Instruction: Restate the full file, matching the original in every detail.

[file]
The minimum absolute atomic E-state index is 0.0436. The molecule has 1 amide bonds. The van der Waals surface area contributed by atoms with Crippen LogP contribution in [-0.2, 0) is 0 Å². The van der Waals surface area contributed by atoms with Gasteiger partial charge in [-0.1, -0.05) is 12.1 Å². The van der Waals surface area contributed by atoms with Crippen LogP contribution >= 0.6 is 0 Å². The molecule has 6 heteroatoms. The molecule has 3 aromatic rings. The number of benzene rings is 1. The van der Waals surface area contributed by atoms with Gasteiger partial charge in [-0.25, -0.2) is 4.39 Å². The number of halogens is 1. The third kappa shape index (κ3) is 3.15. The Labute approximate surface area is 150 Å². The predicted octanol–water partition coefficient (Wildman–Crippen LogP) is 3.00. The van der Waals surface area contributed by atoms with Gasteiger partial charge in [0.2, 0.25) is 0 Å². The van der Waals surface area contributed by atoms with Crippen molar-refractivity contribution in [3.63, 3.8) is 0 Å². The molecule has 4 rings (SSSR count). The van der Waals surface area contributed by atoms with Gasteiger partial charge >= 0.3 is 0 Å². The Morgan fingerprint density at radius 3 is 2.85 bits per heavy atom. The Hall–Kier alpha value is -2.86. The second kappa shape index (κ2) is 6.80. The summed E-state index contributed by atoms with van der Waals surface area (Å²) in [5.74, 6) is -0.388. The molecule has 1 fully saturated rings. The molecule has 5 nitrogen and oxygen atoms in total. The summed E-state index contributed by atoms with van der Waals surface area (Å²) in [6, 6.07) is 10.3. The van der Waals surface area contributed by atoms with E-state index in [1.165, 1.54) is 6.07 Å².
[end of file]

The minimum absolute atomic E-state index is 0.0436. The molecule has 1 amide bonds. The van der Waals surface area contributed by atoms with Crippen LogP contribution in [-0.2, 0) is 0 Å². The van der Waals surface area contributed by atoms with Gasteiger partial charge in [-0.1, -0.05) is 12.1 Å². The van der Waals surface area contributed by atoms with Crippen LogP contribution >= 0.6 is 0 Å². The molecule has 6 heteroatoms. The molecule has 3 aromatic rings. The number of benzene rings is 1. The van der Waals surface area contributed by atoms with Gasteiger partial charge in [-0.25, -0.2) is 4.39 Å². The number of halogens is 1. The third kappa shape index (κ3) is 3.15. The Labute approximate surface area is 150 Å². The predicted octanol–water partition coefficient (Wildman–Crippen LogP) is 3.00. The van der Waals surface area contributed by atoms with Gasteiger partial charge in [0.2, 0.25) is 0 Å². The van der Waals surface area contributed by atoms with Crippen molar-refractivity contribution in [3.63, 3.8) is 0 Å². The molecule has 4 rings (SSSR count). The van der Waals surface area contributed by atoms with Gasteiger partial charge >= 0.3 is 0 Å². The Morgan fingerprint density at radius 3 is 2.85 bits per heavy atom. The Hall–Kier alpha value is -2.86. The second kappa shape index (κ2) is 6.80. The summed E-state index contributed by atoms with van der Waals surface area (Å²) in [5.74, 6) is -0.388. The molecule has 1 fully saturated rings. The molecule has 5 nitrogen and oxygen atoms in total. The summed E-state index contributed by atoms with van der Waals surface area (Å²) in [6, 6.07) is 10.3. The van der Waals surface area contributed by atoms with E-state index in [1.165, 1.54) is 6.07 Å².